Sudan: Third phase in yellow fever vaccination campaign in Darfur to commence this weekend
The Darfur yellow fever outbreak has affected more than 840 people, killing 171 people in 35 localities in Darfur since the outbreak began during the last months of 2012. Thanks to the international donor community, two phases of a mass vaccination campaign have been completed from late November through early January 2013, which covered some 3 million-plus people.
The third phase of the yellow fever vaccination campaign is scheduled to begin Jan . 26 and is expected to cover more than 2 million more people at risk, according to a World Health Organization in Sudan news release Jan. 23.
According to the WHO, the operational requirements as well as costs of vaccines for Phases I and 2 of the emergency vaccination campaign were supported by the European Commission Directorate General for Humanitarian Aid and Civil Protection (ECHO), the Central Emergency Response Fund (CERF), and the Government of Sweden.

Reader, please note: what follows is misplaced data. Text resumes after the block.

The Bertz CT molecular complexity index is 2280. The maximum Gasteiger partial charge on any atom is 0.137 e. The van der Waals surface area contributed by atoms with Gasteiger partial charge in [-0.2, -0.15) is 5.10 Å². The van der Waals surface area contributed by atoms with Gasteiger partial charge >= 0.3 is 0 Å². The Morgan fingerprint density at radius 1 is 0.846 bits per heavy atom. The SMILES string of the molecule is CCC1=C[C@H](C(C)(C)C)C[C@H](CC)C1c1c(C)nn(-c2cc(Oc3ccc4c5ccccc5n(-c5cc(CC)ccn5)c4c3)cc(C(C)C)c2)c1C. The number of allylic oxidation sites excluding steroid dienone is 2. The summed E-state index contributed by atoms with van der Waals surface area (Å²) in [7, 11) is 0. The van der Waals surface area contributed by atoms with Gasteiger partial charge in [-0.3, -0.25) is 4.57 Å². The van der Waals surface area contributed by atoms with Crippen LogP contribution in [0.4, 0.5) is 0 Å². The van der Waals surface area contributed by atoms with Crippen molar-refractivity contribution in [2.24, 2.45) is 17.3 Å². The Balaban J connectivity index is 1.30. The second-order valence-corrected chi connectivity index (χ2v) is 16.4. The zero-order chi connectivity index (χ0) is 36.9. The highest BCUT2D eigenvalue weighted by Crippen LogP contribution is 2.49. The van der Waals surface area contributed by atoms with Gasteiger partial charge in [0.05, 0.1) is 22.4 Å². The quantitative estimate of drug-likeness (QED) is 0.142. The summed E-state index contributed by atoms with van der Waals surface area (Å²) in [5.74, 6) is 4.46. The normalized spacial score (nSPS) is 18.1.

The United Kingdom’s Department for International Development (DFID) and the United States Agency for International Development (USAID) are supporting phase 3 of the campaign.
Yellow fever is an acute viral hemorrhagic disease transmitted by infected mosquitoes. The “yellow” in the name refers to the jaundice that affects some patients. The yellow fever virus is an arbovirus of the flavivirus genus, and the mosquito is the primary vector. It carries the virus from one host to another, primarily between monkeys, from monkeys to humans, and from person-to-person.
Once contracted, the virus incubates in the body for 3 to 6 days, followed by infection that can occur in one or two phases. The first acute phase usually causes fever, muscle pain with prominent backache, headache, shivers, loss of appetite, and nausea or vomiting. Most patients improve and their symptoms disappear after 3 to 4 days.
The current outbreak in Darfur has seen a 20 percent case-fatality rate.
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